Monday, November 6, 2017

A Reassessment of Real Estate Guru Ronan McMahon: Real Math vs. "Ronan Math"


Almost 5 years ago I published a post that was critical of International Living magazine and their anointed real estate guru, Ronan McMahon, for the bad investment advice being presented. http://www.internationalappraiser.com/2013/02/ronan-mcmahons-real-estate-trend-alert.html I also pointed out a conflict of interest, as IL must serve its advertisers, and certain problematic real estate markets were being continually touted despite declining real estate values. (In my own travels, I have observed that the foreign vacation home/retirement home market has not yet recovered from the global financial crisis 9 years ago, and the price of land has been declining for years.)

Each month, Ronan McMahon writes in IL of another “get rich quick” market, and I have to bite my tongue because I may not have been to that place recently or at all. Nevertheless, in the last 5 years I have received many e-mails about the blog post about him, plus more than 50 comments published on the post, and no one has ever disputed me, but many have thanked me. I’m still waiting for the comment, “Ronan and Real Estate Trend Alert made me rich!”

Which brings up his latest article in the November 2017 issue of International Living, “Gold in the Hills: Prime Ocean Views No One is Looking For”. The article mostly refers to Nicaragua, where I have not visited yet, but he also refers to Costa Rica as a real estate investment success story. As he specifically refers to “ocean view” land in Costa Rica, I feel the need to offer a dissenting opinion.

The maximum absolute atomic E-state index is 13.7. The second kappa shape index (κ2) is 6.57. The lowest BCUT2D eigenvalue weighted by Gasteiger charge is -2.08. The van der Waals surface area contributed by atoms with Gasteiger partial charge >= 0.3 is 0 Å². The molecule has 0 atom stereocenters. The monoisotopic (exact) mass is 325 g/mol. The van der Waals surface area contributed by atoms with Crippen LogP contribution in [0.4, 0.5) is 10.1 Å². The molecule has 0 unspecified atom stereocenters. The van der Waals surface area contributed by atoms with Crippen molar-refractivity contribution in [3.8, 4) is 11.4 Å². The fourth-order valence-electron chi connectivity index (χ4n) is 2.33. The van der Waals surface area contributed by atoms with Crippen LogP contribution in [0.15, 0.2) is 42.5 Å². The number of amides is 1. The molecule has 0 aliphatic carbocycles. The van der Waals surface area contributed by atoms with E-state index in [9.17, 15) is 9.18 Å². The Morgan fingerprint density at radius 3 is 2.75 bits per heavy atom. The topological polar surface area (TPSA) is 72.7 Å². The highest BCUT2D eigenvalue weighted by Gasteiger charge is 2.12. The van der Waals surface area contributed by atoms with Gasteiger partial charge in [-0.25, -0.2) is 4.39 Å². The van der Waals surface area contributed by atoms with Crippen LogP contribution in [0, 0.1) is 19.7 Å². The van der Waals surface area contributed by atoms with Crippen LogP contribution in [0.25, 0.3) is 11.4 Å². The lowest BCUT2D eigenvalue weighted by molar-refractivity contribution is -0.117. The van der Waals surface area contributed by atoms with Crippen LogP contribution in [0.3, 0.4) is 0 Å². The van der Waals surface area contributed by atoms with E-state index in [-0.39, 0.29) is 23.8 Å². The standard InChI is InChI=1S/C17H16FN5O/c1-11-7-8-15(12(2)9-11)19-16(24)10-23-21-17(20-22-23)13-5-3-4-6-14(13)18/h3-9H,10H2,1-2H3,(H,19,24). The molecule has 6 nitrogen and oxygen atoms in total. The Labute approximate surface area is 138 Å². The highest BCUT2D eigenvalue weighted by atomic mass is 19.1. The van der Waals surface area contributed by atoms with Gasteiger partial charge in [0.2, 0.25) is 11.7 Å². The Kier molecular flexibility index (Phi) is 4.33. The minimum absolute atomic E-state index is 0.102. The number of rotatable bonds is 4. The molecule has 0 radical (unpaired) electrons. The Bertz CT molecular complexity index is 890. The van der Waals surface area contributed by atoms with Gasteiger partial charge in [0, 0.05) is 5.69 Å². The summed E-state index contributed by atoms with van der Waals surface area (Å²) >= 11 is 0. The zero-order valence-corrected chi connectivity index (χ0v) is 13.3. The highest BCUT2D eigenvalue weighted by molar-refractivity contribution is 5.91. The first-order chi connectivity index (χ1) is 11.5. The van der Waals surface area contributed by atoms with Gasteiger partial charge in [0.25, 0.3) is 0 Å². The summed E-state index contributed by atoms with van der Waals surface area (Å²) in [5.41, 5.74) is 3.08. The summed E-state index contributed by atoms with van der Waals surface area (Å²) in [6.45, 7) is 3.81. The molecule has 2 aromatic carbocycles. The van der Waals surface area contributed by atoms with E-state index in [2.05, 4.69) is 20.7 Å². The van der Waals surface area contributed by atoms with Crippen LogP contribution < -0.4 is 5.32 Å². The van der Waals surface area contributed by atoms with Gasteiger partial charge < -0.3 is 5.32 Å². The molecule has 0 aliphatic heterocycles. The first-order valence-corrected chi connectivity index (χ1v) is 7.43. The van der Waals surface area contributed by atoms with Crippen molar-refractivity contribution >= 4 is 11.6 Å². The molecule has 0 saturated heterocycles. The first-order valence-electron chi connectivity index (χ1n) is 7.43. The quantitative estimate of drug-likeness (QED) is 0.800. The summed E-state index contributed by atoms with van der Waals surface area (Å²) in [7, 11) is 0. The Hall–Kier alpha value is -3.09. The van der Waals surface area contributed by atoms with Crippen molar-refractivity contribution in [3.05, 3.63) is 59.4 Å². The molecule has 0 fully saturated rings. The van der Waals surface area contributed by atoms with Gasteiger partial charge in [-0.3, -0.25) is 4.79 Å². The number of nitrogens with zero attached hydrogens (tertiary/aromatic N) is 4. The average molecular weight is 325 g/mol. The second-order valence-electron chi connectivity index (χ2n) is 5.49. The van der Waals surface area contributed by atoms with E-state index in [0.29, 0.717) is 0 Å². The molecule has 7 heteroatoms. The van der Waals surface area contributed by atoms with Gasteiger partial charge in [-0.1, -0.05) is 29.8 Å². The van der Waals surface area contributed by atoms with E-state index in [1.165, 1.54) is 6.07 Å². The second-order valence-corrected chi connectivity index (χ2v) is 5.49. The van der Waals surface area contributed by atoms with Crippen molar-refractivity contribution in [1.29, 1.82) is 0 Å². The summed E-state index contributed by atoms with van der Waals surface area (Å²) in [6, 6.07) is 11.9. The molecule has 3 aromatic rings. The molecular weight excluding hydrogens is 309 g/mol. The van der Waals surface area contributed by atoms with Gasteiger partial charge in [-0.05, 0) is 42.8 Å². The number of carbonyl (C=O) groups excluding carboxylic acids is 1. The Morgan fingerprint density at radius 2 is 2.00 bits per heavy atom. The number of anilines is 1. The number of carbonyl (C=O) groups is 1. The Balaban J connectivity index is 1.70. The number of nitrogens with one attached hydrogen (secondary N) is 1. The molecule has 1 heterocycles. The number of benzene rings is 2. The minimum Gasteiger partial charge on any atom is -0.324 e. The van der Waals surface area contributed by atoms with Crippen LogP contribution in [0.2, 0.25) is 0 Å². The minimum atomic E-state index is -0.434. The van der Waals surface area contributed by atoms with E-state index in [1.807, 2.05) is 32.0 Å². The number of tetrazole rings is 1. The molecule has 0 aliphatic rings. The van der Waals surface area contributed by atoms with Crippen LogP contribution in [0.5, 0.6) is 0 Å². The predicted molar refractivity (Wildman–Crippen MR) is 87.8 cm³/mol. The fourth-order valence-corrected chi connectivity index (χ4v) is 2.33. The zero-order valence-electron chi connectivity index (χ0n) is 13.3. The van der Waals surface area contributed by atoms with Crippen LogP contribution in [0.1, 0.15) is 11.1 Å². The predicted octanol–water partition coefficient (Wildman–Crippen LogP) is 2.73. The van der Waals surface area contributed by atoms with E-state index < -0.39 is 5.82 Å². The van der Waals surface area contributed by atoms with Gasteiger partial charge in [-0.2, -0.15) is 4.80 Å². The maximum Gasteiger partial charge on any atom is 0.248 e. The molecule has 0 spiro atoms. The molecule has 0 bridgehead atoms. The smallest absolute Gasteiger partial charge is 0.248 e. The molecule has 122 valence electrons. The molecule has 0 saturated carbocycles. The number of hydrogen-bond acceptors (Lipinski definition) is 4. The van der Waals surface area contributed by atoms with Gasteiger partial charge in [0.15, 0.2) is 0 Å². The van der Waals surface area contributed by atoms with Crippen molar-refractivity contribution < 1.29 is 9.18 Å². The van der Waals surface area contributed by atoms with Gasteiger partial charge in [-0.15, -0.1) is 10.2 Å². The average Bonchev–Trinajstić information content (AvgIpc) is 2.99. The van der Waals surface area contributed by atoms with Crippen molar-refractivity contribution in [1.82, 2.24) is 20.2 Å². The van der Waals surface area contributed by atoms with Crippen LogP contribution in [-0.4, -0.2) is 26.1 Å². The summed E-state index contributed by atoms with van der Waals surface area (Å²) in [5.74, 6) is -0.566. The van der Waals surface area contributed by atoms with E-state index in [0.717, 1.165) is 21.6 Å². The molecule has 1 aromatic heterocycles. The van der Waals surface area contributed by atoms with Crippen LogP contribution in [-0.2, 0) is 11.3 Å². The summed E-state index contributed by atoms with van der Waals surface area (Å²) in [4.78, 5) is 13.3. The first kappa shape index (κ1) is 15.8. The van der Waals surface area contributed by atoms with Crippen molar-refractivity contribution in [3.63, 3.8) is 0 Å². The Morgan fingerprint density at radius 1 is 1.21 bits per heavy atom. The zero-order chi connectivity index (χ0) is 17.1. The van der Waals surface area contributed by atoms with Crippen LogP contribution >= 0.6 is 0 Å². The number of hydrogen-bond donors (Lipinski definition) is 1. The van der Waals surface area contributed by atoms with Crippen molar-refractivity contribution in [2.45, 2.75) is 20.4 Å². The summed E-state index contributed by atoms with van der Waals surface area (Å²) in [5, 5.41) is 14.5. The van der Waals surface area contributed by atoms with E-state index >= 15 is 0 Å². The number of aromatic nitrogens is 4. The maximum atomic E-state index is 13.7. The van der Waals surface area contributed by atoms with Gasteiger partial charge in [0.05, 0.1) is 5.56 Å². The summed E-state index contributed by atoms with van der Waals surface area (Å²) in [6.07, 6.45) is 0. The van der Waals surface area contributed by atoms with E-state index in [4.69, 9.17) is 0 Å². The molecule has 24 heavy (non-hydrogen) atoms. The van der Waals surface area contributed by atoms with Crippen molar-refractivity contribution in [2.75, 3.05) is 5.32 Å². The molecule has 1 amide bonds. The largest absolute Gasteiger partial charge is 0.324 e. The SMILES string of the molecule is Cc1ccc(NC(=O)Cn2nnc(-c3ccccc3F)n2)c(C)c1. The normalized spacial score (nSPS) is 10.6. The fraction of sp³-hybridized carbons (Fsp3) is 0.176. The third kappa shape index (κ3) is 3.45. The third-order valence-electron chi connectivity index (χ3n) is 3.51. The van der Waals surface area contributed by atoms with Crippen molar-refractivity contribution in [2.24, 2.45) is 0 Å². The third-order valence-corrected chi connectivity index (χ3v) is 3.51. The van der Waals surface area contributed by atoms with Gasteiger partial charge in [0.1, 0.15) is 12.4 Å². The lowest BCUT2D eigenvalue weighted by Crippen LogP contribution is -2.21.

My first appraisal of Costa Rican ocean view land was in early 2009, before I started this blog. When I returned in 2012 I was surprised to find that asking prices on ocean view land had declined by 75%, and there were many “se vende” [for sale] signs around. Two years later the asking prices were even lower, and the only sale I could find was an ocean view parcel that sold at one third of its listing price.

Real Math vs. Ronan Math 

This brings to mind his constantly deceptive proofs of price appreciation of his previous buy recommendations.  The legitimate method of measuring price appreciation is to measure closed sales prices over a time period and establish a price index or compute percentage increases over a fixed time period. The big real estate brokerages do this in the U.S., and I saw the same process used in France. Although I do not always trust brokers, I have learned to rely on their data. Occasionally, I have seen a realtor enter a false comparable sale into the Multiple Listing Service or LoopNet, but that is not common, so it should not have much effect on price indexes.